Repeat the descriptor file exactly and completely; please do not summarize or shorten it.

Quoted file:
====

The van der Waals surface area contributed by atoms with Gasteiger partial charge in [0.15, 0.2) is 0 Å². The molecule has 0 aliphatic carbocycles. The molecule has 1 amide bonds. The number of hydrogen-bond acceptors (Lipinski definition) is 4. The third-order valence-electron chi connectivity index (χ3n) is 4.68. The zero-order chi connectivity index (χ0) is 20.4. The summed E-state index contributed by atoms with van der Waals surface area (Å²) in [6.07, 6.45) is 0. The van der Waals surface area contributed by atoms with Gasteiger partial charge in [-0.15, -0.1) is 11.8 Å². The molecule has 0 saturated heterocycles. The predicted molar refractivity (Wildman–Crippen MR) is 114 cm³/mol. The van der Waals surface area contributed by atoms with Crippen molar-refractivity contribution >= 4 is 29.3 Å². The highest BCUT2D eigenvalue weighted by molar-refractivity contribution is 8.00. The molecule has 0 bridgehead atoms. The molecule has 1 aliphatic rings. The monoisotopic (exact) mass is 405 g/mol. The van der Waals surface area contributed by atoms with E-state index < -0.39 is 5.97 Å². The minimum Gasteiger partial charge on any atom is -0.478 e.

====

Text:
The van der Waals surface area contributed by atoms with Gasteiger partial charge in [0.15, 0.2) is 0 Å². The molecule has 0 aliphatic carbocycles. The molecule has 1 amide bonds. The number of hydrogen-bond acceptors (Lipinski definition) is 4. The third-order valence-electron chi connectivity index (χ3n) is 4.68. The zero-order chi connectivity index (χ0) is 20.4. The summed E-state index contributed by atoms with van der Waals surface area (Å²) in [6.07, 6.45) is 0. The van der Waals surface area contributed by atoms with Gasteiger partial charge in [-0.15, -0.1) is 11.8 Å². The molecule has 0 saturated heterocycles. The predicted molar refractivity (Wildman–Crippen MR) is 114 cm³/mol. The van der Waals surface area contributed by atoms with Crippen molar-refractivity contribution >= 4 is 29.3 Å². The highest BCUT2D eigenvalue weighted by molar-refractivity contribution is 8.00. The molecule has 0 bridgehead atoms. The molecule has 1 aliphatic rings. The monoisotopic (exact) mass is 405 g/mol. The van der Waals surface area contributed by atoms with E-state index < -0.39 is 5.97 Å². The minimum Gasteiger partial charge on any atom is -0.478 e.